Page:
The Christmas holiday season can be a challenging time for American Jews and yet according to Rabbi Joshua Eli Plaut, PhD, former rabbi of the Martha’s Vineyard Hebrew Center, this has not always been the case.
In his new book A Kosher Christmas, Rabbi Plaut details how in the late 1800s the question of Jews celebrating Christmas was easier to address. In many cases, Jewish families were able to embrace the spirit of goodwill and brotherhood espoused by Christmas without adopting its religious connotations. Traditionally, German families — including Jewish ones — kept Christmas trees as a symbol of the winter season, rather than to celebrate the religious holiday. Jewish immigrants from Germany brought this tradition with them to the United States and Rabbi Plaut suggests in his book that American Jews may have adopted the practice of celebrating Christmas as an attempt to demonstrate their acceptance of American customs.
Rabbi Plaut will host a reading of A Kosher Christmas on Sunday, August 18, at his home in West Tisbury. He will also show his color photographs documenting 30 years of Jewish life worldwide. There will be a book signing and discussion at the Martha’s Vineyard Hebrew Center on August 23.
“Should the American Jew celebrate Christmas?” Rabbi Plaut asked out loud as he sat in his backyard on the Island. “Hanukkah has become the Jewish Christmas for Americans, but it’s more about how American Jews negotiate their identity during the Christmas season.”
Over time, he said, Hanukkah became seen as the appropriately Jewish alternative to Christmas. In his book, he also describes the growth of Jewish popular culture, such as Hanukkah-themed songs and games, to contend with the already-entrenched Christmas culture.
Jews who decided not to celebrate Christmas nonetheless found ways of observing, or rather not observing, the holiday. A Kosher Christmas recounts some unique Jewish Christmas traditions, such as going to the movies and enjoying dinner at Chinese restaurants, which were among the few business establishments to stay open on Christmas Eve.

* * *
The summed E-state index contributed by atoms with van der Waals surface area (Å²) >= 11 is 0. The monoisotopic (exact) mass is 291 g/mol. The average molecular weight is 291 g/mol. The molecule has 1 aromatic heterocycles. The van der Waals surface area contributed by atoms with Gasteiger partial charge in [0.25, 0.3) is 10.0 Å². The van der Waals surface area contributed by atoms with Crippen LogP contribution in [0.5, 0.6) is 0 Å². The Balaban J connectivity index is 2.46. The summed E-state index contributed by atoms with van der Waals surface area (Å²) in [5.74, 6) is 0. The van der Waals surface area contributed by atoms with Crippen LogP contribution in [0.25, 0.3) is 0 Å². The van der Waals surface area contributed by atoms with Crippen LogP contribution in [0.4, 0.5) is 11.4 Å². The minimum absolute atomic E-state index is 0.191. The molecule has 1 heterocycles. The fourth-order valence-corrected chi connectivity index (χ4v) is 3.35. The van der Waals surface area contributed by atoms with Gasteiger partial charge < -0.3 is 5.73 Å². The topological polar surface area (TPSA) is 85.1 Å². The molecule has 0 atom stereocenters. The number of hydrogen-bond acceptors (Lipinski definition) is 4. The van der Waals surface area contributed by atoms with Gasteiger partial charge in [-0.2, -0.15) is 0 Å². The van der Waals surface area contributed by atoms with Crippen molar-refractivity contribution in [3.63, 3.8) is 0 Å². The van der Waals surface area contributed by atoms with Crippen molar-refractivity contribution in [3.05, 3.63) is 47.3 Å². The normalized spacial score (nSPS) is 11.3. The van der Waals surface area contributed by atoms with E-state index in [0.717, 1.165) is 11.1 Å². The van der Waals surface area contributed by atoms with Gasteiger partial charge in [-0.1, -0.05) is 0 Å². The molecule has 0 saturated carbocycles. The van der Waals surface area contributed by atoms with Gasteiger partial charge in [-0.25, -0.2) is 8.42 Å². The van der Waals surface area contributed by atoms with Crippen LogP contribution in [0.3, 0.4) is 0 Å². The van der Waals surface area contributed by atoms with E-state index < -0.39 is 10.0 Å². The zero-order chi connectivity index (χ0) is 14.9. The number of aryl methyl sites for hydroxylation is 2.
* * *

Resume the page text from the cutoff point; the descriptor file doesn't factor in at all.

But the steady rise in popularity and acceptance of interfaith marriages has presented a new question: how do interfaith families combine the two holidays? Rabbi Plaut said that the issue has changed from one of assimilation to one of combined interfaith values. It is an issue he feels has not been appropriately addressed by the Jewish leadership.
“Talking about how Jews should react to or behave around Christmas has been taboo for a very long time,” he said. “The official Jewish response has been that Christmas doesn’t belong to the Jews.”
With rabbis refusing to answer the question, Rabbi Plaut said that the task of navigating the holiday season has been left to a growing number of interfaith families, many of whom now choose to celebrate both holidays in one way or another.
“Interfaith families have to work out their own compromises, either complimentary or combined,” he said. “Rabbis don’t know what’s going on in the homes of their families. They know there’s a blending [of the two holidays], but they don’t know how.”
With such an important question left unanswered by the Jewish leadership, he proposes his own solution. He recommends that holiday revelers foster a spirit of cooperation and acceptance while still maintaining the religious foundations of their respective holidays.
“As a rabbi, I believe there needs to be distinct cores of belief with mutual affection between the religions.”
But Rabbi Plaut asserts that before any progress can be made, the taboo of discussing Jews at Christmas needs to be broken.
“How is it that in 150 years, there hasn’t been a single book about Jews at Christmas?” he asked. “A Kosher Christmas is about proclaiming Jewish identity in a season of marginality. This book breaks the taboo.”
Rabbi Joshua Eli Plaut, PhD, will hold a reading of A Kosher Christmas and a showing of rare photographs at his home in West Tisbury on August 18 from 4 to 6:30 p.m. Call 508-696-0487 or email email@example.com for directions. He will also do a book signing and talk at the Martha’s Vineyard Hebrew Center on August 23 beginning at 5 p.m.